Wikipedia talk:WikiProject Viruses

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WikiProject Viruses (Rated Project-class)
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Abolished species that aren't member viruses of existing species[edit]

For viruses that were previously classified as species and which are not considered strains/isolates of an existing species, what do we do with them? Isla Vista virus, Muleshoe virus, Rio Segundo virus, and Helenium virus Y are each this type of virus.[1][2] Do we keep, delete, merge, redirect, or something else? Velayinosu (talk) 02:56, 8 July 2021 (UTC)

A redirect seems to be the more logical approach. Graham Beards (talk) 14:01, 8 July 2021 (UTC)
Redirect to the genera they belong to? Velayinosu (talk) 03:14, 9 July 2021 (UTC)

WikiProject statistics charts[edit]

I've added charts of statistics to Wikipedia:WikiProject Viruses/Statistics like what the U.S. Roads WikiProject does if anyone wants to take a look. Velayinosu (talk) 02:33, 29 July 2021 (UTC)

Minimum notability guideline for viruses[edit]

I recently nominated two virus articles for deletion with the same rationale: both had very low notability with zero results on PubMed, no sequence information on GenBank, and no ICTV recognition. Since then, I found a few dozen articles like that, mostly of obscure plant viruses. In my opinion, just because a virus exists doesn't mean it should have an article, and I have considered whether there should be minimum notability criteria for viruses. The following is what I came up with:

Individual viruses should meet at least two of the following criteria to have an article:
  • 1. The virus is classified as a species by the ICTV or is a notable member virus of a species.
  • 2. The virus has at least part of its genome sequenced and accessible via GenBank.
  • 3. The virus has received significant attention in at least one secondary source accessible via PubMed.
A "notable member virus" under criterion 1 is a member virus that satisfies criteria 2 and 3. Examples of this are SARS-CoV-1 and SARS-CoV-2. Whether viruses are properly contextualized should also be considered. For example, it may make more sense in some cases for article development to occur at the genus level rather than creating an article for every species in that genus. Examples of this are Deltavirus and Rotavirus.

What thoughts do you all have on this? If there is support for something like this, then we can work on it and add it to the WikiProject guidelines. Shibbolethink you participated in the deletion discussions so you might want to share your opinions. Velayinosu (talk) 02:40, 3 August 2021 (UTC)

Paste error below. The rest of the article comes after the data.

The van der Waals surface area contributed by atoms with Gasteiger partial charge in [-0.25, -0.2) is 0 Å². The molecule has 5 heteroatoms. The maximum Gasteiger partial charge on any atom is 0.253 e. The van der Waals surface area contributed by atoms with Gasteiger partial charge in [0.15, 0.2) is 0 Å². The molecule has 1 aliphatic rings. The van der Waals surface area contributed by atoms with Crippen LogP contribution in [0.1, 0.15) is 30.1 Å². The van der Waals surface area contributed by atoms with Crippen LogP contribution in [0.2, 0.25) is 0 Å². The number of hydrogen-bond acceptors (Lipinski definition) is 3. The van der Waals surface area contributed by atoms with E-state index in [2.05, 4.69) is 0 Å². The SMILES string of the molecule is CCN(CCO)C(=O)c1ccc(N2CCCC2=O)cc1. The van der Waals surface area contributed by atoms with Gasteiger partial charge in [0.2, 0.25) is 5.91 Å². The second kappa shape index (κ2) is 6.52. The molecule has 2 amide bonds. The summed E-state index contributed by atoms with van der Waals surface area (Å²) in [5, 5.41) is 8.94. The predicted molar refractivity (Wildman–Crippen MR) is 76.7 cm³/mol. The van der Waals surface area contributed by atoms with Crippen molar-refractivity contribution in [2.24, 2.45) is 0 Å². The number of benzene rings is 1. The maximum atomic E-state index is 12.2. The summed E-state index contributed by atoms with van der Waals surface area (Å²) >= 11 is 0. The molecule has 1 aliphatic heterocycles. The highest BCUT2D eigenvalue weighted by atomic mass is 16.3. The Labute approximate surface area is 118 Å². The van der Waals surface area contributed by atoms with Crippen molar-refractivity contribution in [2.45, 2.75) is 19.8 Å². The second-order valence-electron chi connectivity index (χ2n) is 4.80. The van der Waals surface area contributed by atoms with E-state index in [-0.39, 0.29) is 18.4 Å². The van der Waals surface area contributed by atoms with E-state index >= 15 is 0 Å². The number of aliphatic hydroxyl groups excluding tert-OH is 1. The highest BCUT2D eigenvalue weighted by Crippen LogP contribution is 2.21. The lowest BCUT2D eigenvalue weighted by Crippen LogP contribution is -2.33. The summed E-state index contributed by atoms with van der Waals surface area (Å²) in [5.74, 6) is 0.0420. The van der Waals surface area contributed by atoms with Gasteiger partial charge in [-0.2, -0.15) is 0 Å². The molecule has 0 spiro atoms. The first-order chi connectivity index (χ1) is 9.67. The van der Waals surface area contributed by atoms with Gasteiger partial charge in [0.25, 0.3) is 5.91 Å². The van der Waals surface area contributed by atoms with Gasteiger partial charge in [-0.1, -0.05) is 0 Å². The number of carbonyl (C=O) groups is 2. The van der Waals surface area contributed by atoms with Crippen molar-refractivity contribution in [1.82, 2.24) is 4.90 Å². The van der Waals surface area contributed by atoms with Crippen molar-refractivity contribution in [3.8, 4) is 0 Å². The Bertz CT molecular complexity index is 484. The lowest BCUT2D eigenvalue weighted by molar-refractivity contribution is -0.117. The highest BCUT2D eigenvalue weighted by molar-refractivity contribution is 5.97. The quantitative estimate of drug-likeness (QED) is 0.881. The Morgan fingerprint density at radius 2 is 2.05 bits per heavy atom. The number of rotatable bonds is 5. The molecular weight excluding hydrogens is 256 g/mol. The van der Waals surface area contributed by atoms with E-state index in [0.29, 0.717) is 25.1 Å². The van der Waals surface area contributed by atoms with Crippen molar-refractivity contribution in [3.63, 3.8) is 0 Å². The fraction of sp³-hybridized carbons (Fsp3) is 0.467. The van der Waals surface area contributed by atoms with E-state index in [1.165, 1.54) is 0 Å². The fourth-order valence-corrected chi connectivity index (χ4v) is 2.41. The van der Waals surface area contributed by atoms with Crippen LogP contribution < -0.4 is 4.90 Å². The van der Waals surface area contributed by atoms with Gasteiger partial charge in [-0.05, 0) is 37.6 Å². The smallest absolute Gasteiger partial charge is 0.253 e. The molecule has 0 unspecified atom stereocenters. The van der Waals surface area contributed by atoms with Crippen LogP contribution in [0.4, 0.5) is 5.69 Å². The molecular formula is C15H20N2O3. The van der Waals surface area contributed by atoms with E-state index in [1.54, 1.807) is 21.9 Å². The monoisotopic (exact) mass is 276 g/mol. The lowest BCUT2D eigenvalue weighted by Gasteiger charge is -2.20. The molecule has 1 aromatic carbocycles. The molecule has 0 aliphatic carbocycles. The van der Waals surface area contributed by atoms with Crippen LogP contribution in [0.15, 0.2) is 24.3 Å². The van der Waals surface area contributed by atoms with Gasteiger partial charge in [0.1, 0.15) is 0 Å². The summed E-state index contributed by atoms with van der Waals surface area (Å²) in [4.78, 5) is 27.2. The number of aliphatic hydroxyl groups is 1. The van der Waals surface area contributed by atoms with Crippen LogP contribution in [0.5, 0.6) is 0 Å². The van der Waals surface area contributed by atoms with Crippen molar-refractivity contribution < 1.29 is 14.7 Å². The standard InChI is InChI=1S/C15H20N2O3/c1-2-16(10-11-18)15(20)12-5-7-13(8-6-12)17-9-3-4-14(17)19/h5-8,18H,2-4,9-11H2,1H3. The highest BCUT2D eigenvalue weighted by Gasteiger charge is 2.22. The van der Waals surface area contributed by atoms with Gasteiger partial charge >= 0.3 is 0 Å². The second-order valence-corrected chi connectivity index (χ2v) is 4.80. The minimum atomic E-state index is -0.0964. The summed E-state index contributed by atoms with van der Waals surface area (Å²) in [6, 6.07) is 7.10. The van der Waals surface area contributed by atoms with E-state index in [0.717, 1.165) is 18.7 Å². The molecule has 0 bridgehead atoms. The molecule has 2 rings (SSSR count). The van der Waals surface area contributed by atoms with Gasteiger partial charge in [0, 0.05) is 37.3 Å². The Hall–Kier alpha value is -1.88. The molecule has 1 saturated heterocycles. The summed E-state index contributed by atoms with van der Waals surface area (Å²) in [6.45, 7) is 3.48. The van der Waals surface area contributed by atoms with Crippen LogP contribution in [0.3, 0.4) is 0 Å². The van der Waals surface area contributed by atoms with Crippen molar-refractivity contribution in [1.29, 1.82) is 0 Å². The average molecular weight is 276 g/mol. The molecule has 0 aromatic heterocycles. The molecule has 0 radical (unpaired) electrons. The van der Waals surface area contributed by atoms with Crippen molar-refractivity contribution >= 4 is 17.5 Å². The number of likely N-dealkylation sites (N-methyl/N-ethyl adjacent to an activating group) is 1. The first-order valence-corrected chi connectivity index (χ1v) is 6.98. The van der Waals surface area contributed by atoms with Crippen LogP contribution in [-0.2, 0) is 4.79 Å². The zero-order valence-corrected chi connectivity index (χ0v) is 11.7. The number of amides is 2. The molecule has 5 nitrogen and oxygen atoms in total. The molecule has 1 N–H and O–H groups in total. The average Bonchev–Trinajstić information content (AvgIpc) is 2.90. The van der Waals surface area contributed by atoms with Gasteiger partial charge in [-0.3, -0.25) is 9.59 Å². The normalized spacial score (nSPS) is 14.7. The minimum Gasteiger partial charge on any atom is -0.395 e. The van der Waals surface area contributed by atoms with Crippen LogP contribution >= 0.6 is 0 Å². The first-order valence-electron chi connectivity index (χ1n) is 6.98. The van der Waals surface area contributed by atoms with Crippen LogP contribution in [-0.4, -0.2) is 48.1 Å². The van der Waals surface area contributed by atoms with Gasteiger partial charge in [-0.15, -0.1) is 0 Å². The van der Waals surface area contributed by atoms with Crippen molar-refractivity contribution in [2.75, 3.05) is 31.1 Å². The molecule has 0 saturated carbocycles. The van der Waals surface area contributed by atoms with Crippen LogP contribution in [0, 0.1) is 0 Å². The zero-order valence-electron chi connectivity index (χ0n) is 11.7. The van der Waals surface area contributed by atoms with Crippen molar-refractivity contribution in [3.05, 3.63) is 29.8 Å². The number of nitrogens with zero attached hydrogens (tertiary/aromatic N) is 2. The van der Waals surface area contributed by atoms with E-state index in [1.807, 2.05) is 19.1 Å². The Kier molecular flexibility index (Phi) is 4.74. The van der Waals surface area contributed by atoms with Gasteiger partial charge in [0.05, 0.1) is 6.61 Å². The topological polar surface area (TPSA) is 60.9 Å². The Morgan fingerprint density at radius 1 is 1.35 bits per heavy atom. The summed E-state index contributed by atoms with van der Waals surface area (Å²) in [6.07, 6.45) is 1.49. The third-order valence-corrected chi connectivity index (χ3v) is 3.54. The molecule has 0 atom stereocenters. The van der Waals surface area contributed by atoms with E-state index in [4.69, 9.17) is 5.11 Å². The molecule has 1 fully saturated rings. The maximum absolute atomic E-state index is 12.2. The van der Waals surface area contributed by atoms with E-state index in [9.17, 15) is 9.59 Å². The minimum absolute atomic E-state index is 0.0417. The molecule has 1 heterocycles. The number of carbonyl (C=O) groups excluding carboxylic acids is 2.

Do we have any articles about the concept of "Viral Subtypes"?[edit]

When searching on the net for my virology course, I came up with some questions. They are listed as the following.

  1. What defines a virus subtype?
  2. How did viruses evolve into many subtypes? What is the mechanism behind the phenomenon?
  3. Are there any benefits for viruses when it's evolved into many subtypes.

I tried to look up my Internet but ended up with some papers about the subtypes of a single type of virus, like influenza A. [1] I couldn't find any information purely on "viral subtypes". Additionally, Wikipedia haven't made it an article yet. Should we include the topic as a new article or we add it on an existing one? Is it worth creating a new article for? Zlover0407 (talk) 15:48, 3 August 2021 (UTC)

See Viral quasispecies. Graham Beards (talk) 15:57, 3 August 2021 (UTC)
@Zlover0407: ICTV does not define any ranks below species. The differences between subtypes, strains, variants, member viruses, isolates, serotypes, etc. are nebulous and overlapping. One virologist will use multiple terms interchangeably, another will rank them, and a third will rank them differently. That's why the articles in Category:Infraspecific virus taxa ( 76 ) are kinda messy. I don't think ICTV will clean it up until they stabilise the higher ranks a bit more. But you could probably write an article on infraspecific virus taxa discussing all this. --awkwafaba (📥) 23:33, 9 September 2021 (UTC)


References

  1. ^ Ziegler, T.; Hall, H.; Sánchez-Fauquier, A.; Gamble, W. C.; Cox, N. J. (1995). "Type- and subtype-specific detection of influenza viruses in clinical specimens by rapid culture assay". Journal of Clinical Microbiology. 33 (2): 318–321. doi:10.1128/jcm.33.2.318-321.1995. PMC 227940. PMID 7714186.

Any professional virologists here?[edit]

Please consider adding Category:Wikipedian virologists to your user page! In my head, I think this probably makes sense for anyone with an advanced degree (MS, PhD, MPH, MD) whose academic work has been primarily in virology or working on viruses. It's a good thing for processes like Wikipedia:Expert help. Thanks! :) --Shibbolethink ( ) 21:23, 13 August 2021 (UTC)

A peer-reviewed paper by Segreto and Deigin at WP:RSN[edit]

Please read the discussion on WP:RSN about the reliability for this topic, of the source:

Segreto, R., & Deigin, Y. (2021). The genetic structure of SARS-CoV-2 does not rule out a laboratory origin. BioEssays, 43, e2000240. https://doi.org/10.1002/bies.202000240.

Feel free to participate with your opinion on its reliability, the discussion is not new but I think it needs to be cemented it that avenue. Forich (talk) 22:27, 9 September 2021 (UTC)